Kermorvan lighthouse


Le Conquet, Trébabu

You can discover the town and its heritage, enjoy the beaches, stroll along the coast and through the surrounding countryside to the romantic valleys of Trébabu. Want to spend a day in Ouessant? A number of boats depart daily from Le Conquet. At sunset, you're guaranteed a magical sight, thanks to the ballet of lighthouses and lights at sea.


Le Conquet, Petite Cité de Caractère® (Little City of Character)

Charm on the menu

The sloping streets lead down to the old quays, offering views of the sea. Some beautiful houses recall the rich past of this lively port, punctuated by the return of fishing boats and shuttle traffic to the islands of Molène and Ouessant.

the heritage port of Le Conquet
©Thibault Poriel
Le Conquet port heritage


A journey through time

A rich and prosperous town since the 10th century, Le Conquet has been visited many times by the Normans and the English. Its glorious maritime past is present throughout the town, in its stonework, in its houses nicknamed "English houses" or "Maison du Lion d'Or", in its old port, in its shops...

The Quai du Drellac'h and the Corniche du Drellac'h have also preserved a number of residences built by bourgeois, merchants and shipowners during the most prosperous periods of Le Conquet's maritime trade, including the "Maison des Seigneurs". Ten explanatory panels in enameled lava line the town to help you discover the historical and cultural heritage of Le Conquet, which was awarded the Petite Cité de Caractère® label in 2022.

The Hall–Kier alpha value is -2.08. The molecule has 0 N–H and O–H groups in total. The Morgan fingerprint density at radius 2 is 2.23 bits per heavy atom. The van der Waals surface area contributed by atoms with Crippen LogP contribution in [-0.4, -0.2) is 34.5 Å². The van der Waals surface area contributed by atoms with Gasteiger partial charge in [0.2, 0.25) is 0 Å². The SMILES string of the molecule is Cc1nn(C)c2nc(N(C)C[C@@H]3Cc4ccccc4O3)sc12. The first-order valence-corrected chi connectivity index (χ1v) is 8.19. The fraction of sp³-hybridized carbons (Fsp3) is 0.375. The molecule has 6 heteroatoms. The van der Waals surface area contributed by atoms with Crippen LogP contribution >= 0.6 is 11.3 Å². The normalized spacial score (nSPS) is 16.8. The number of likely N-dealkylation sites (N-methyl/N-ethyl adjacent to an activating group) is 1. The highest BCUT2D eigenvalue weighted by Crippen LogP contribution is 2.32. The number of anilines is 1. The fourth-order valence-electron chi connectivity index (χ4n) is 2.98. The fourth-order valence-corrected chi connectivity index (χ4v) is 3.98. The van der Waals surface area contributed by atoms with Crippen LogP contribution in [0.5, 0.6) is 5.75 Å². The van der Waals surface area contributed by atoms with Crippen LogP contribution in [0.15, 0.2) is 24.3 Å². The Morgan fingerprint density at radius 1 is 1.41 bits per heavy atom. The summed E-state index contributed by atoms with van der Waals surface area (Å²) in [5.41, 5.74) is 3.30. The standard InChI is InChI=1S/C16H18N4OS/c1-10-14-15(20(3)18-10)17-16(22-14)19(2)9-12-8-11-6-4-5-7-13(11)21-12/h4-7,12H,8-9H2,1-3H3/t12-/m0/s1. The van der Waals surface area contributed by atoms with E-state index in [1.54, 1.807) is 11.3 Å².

A meeting place for artists and craftspeople

The small town of Le Conquet is particularly dynamic, with numerous shops and restaurateurs making it an attractive place to visit: delicatessens, souvenir and clothing stores... and art galleries share the doorsteps. Whatever the season, come and discover the talent of local artists.

Seafood platter


Tuesday is market day!

On the Place de Llandelo, commerce is in full swing: cheese makers, fishmongers, fruit and vegetable producers ... This is where I discovered Molène sausage!